With Adventure Time: President Bubblegum, I was interested to see how the TV show would translate into a comic. I know there are other Adventure Time comics, but sadly, I’ve never read them. I know, I suck, but I’m making up for it with this one!
This particular one-shot story follows the findings of the Constitoootion, a document stating that there must be a president of the Land of Ooh. Princess Bubblegum is already ruler over her candy kingdom, but now she must run against other members of Ooo to keep her position.
Josh Trujillo’s writing was spot on, and made me laugh a lot more than I have at Adventure Time lately. The story was light-hearted, but had some very serious undertones, which sticks to the theme of the show. It’s safe enough for kids, but has mature messages that adults will understand, and kids can learn from. I wasn’t sure how that would translate with politics, but I will say that I wish our real world presidential campaigns were as mature as the ones in this story. If that’s saying something, I don’t know what is.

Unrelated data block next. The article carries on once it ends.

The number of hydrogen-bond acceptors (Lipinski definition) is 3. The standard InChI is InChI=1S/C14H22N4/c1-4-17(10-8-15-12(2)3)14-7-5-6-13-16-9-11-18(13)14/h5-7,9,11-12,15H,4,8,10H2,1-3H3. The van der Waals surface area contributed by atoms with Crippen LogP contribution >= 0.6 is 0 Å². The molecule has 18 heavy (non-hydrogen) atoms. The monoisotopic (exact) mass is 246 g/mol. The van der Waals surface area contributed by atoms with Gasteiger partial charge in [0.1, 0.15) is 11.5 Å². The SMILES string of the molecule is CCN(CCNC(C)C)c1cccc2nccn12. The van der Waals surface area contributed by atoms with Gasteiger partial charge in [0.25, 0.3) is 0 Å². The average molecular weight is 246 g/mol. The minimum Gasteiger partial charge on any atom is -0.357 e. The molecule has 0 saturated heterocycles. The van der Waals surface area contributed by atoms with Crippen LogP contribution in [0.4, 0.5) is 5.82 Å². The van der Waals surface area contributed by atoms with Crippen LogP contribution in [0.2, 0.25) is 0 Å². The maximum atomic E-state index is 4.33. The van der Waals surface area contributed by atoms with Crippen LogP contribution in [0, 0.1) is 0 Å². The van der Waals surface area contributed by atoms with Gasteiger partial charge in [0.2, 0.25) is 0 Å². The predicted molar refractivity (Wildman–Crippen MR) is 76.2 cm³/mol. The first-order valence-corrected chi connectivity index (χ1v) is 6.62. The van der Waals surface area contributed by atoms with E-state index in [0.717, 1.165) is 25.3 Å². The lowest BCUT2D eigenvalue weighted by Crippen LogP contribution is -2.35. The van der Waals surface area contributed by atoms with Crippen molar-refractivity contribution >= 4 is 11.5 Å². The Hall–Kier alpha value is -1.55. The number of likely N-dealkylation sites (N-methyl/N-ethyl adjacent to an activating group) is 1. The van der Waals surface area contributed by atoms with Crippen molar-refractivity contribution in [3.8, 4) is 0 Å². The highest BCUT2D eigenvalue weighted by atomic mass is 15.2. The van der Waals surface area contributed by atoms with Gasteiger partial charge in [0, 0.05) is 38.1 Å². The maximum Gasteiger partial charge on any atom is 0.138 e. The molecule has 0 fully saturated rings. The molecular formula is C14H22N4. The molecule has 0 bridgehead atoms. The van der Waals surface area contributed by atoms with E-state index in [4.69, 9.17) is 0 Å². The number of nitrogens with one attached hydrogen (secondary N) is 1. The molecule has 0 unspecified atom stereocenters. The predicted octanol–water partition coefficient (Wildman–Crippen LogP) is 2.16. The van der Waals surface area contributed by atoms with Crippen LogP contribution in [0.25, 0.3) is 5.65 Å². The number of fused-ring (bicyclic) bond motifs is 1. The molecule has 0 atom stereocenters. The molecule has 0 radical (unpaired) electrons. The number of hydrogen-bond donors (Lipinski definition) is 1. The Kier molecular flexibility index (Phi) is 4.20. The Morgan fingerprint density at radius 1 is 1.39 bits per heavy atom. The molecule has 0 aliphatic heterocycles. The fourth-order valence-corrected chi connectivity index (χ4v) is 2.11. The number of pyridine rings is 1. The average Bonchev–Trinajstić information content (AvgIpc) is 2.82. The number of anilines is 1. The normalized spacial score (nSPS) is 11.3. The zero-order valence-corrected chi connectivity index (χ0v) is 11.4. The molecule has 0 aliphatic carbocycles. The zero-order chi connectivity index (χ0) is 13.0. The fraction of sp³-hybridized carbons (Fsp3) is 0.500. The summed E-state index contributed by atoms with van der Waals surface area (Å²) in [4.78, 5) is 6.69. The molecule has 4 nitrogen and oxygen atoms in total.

I’ve always liked the character of Princess Bubblegum for many reasons. She is a smart and proud ruler of her kingdom, but is also a scientist that does experiments in her lab. She’s beautiful, kind, intelligent, and shows her emotions, which is something that sets a great example for little girls. The whole “you can be either smart or pretty” stereotype is just ridiculous as hell, and it’s nice to see a character that breaks that. Yes, you can be girly, but you can also be into science and do things outside of your gender role mold that is just begging to be broken. This entire story is centered around Bubblegum’s struggle of getting into politics, and trying to be fair to her kingdom. Yes, she has a hard time and isn’t always perfect, but that’s what makes her great. It’s a great example to girls and boys alike, and I believe that characters like Bubblegum are the future of storytelling, as they should be.
This book really went above and beyond, and definitely lived up to the show. Phil Murphy’s illustrations were spot on, and the colorful world of Ooo was brought to life by Joie Brown, Fred Stresing, and Meg Casey. I don’t understand why some people still think that colorful characters and worlds are just for kids, but I personally just love a story that has rainbows dancing off the page.
Story: 5 Stars
Artwork: 5 Stars
Colors: 5 Stars